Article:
Climate change has different impacts on male and female marine animals, with implications for marine life and seafood production.
Climate change scientists should think more about sex
Urgent need to check how males and females respond differently to ocean acidification.
Climate change can have a different impact on male and female fish, shellfish and other marine animals, with widespread implications for the future of marine life and the production of seafood.
But a paper published today in the Royal Society journal Biology Letters has found that very little research into how males and females respond differently to climate change has been carried out. This is despite recent research on ocean acidification published by lead author Dr Robert Ellis showing that male and female shellfish respond differently to stress.
Dr Ellis says the impact on different sexes should be properly assessed in all aquatic animals to accurately predict how populations will respond to climate change. Any effect on spawning, settlement or survival could have a major impact on sustainable supplies of fish and shellfish.
The latest research by the University of Exeter in collaboration with Plymouth Marine Laboratory reveals that less than 4% of climate-change studies have tested the impact of ocean acidification on males and females separately.
Over the past decade, research into the impacts of rising CO2 on fish and shellfish species has increased dramatically, helping scientists accurately predict the threat climate change poses ecosystems worldwide. Worrying changes in behaviour, survival, growth, reproduction and health have been found in many species.
Co-author of the study Professor Rod Wilson, a climate change marine biologist based at the University Exeter, said in light of this research separate environmental management strategies may be required.
“For marine animal populations to thrive and support sustainable fisheries, the males and females of each species need to reach sexual maturity, and deliver their eggs and sperm in the right place and at the right time. However, the needs of the two sexes during their development are often quite different. Environmental management can potentially devise separate strategies to target key phases in the lifecycle of males and females, respectively, with the aim of minimising the influence of climate change on their development and ultimately the success of the species.”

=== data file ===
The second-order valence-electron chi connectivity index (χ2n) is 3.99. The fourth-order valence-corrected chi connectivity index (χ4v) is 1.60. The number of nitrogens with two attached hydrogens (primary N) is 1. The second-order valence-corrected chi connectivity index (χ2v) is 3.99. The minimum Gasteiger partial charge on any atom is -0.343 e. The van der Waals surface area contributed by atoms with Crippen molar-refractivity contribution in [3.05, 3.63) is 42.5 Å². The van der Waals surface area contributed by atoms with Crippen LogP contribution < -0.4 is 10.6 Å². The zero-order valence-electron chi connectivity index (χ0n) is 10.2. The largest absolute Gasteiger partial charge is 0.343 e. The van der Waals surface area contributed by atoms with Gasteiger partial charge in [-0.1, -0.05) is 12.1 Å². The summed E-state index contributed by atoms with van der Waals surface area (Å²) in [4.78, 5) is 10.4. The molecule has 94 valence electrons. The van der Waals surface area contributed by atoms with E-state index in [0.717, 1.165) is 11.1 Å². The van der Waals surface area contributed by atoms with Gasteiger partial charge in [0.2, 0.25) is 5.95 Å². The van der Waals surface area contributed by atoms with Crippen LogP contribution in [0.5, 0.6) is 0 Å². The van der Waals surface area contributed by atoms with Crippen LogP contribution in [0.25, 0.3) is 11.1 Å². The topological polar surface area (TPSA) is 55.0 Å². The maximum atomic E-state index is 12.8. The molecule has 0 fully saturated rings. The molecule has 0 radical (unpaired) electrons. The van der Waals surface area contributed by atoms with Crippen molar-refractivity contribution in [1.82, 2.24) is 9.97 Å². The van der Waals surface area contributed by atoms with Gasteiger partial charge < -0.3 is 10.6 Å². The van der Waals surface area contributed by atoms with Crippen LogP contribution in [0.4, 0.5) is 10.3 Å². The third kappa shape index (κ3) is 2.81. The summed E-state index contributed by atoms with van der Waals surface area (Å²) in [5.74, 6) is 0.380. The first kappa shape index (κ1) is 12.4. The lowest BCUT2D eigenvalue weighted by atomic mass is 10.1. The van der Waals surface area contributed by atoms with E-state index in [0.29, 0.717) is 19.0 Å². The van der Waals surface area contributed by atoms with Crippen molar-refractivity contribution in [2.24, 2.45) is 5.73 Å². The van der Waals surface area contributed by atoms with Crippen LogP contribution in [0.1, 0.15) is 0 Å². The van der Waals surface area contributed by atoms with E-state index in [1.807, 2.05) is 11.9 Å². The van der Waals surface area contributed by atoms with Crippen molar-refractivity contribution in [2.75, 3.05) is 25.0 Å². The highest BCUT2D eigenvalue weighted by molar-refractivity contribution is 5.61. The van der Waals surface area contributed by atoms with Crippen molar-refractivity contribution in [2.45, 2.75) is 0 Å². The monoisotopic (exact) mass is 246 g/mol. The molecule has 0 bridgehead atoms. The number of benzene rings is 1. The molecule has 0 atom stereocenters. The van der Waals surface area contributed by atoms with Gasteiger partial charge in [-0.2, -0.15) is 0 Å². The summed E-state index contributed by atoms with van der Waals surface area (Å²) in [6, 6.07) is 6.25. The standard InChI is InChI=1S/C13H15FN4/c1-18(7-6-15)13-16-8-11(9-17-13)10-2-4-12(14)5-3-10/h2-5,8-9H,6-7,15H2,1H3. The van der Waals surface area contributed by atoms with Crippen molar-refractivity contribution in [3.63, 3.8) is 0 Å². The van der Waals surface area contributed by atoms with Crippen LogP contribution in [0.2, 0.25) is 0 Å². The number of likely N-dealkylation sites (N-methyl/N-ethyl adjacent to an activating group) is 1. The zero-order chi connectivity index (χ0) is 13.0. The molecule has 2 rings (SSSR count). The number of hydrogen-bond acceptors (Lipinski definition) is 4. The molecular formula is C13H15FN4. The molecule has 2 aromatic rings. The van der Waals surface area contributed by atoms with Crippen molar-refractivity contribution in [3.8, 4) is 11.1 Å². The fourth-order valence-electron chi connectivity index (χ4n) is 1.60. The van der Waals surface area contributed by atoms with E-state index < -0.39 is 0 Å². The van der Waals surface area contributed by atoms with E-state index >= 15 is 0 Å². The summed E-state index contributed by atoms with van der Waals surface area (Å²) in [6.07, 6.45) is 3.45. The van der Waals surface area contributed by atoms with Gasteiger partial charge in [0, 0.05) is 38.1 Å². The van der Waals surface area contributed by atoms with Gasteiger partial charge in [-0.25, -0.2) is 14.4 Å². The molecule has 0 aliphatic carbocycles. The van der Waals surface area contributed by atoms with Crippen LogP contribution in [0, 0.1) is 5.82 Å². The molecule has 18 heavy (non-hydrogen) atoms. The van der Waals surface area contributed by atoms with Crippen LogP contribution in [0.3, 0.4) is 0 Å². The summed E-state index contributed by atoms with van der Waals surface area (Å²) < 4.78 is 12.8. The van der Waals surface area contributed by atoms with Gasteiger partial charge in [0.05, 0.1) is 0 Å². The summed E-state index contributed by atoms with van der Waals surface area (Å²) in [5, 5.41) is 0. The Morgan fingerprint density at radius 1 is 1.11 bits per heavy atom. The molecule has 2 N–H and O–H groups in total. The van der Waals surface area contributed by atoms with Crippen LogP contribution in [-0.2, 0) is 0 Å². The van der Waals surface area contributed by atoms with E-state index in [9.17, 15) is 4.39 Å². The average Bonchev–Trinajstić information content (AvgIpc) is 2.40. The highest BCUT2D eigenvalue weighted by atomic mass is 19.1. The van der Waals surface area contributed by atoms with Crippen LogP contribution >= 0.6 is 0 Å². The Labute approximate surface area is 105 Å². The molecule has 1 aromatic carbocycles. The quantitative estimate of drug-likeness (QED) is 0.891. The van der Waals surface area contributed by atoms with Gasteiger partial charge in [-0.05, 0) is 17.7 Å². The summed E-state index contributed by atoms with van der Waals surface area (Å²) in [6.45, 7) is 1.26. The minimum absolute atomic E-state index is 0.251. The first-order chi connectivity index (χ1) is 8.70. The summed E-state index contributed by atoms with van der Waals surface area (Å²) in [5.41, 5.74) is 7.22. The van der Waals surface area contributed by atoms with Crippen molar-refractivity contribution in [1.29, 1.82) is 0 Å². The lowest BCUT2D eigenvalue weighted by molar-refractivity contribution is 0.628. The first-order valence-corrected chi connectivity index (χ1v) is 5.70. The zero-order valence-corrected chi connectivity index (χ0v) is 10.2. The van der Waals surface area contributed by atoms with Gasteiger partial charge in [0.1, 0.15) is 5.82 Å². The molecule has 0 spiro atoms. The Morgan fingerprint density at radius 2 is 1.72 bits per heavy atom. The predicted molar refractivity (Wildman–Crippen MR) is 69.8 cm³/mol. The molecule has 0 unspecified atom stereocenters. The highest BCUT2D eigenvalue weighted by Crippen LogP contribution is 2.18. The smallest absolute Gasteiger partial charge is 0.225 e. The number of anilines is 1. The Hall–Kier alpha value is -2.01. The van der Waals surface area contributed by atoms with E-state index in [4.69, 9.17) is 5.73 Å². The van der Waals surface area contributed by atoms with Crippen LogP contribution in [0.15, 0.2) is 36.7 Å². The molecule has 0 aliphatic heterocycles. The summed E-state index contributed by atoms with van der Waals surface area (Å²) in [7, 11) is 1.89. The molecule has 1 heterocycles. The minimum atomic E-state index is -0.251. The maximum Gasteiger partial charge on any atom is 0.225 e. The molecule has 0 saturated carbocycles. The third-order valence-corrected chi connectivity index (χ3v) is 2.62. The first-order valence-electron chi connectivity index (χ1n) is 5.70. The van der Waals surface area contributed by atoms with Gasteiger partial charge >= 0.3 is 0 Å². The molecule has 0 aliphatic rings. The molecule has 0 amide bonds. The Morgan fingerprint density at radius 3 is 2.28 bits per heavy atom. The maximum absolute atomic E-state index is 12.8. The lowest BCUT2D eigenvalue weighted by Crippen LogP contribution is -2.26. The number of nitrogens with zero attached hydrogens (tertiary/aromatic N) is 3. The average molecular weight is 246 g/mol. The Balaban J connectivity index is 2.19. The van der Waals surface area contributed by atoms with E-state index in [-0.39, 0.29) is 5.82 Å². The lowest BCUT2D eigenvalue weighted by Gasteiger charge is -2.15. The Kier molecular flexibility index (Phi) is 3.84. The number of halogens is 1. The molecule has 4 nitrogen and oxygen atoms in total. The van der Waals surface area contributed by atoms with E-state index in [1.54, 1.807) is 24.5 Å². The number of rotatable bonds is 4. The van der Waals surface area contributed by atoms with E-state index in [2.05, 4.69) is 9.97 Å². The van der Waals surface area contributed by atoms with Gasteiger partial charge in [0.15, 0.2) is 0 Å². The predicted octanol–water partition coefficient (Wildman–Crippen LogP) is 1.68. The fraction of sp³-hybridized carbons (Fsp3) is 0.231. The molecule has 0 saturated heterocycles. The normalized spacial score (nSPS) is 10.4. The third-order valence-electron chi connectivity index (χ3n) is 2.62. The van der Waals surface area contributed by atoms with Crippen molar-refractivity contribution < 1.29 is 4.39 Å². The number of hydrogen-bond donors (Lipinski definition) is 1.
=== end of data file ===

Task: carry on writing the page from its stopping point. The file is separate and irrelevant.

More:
CO2 levels are projected to be 2.5 times higher in the oceans by the end of this century, which is causing the ocean to acidify at a rate unprecedented for 300 million years.
“Understanding climate change impacts is vital to help protect marine ecosystem services that humans rely on so heavily such as fisheries, aquaculture and tourism” said Dr Rob Ellis, an ecological physiologist also based at the University of Exeter. “Our understanding of these threats has improved significantly over the past decade, but this is still a very new and rapidly evolving field. Many important questions still remain, and sex-based differences will be a key issue with the potential to influence our strategies to mitigate against climate change”.
Co-author of the study Dr Ana Queirós, a climate change and seabed ecologist at Plymouth Marine Laboratory, said ignoring potential differences in how males and females respond has implications for managing the future ocean:
“At present, out best informed guess of how climate change and ocean acidification will impact species in the wild, marine diversity, and our uses of them for instance through fisheries and aquaculture, depends on numerical model forecasts. These models are only as good as the data we use to build them. We now have sufficient evidence to believe that in some species, males and females will respond very differently to climate change and associated stressors because of natural physiological processes. We do not know if all species will show these differences. It is therefore time we started taking this question more seriously into consideration in the design of our experiments and of our models. Without this, we may severely underestimate the impact of climate change on wildlife and vital sectors of the ocean based economy."
This research forms part of a wider scientific response to a recent House of Commons select committee enquiry on ocean acidification submitted by the University of Exeter, led by Dr Ceri Lewis.
Dr Lewis said: “Our research is vital for understanding the challenges that climate change poses for marine ecosystems. In light of recent political events globally, it has never been more important to ensure society is accurately educated and informed about the very real threat that is climate change. This enquiry and the evidence it presents is just a single crucial step in this process”.
Date: 31 January 2017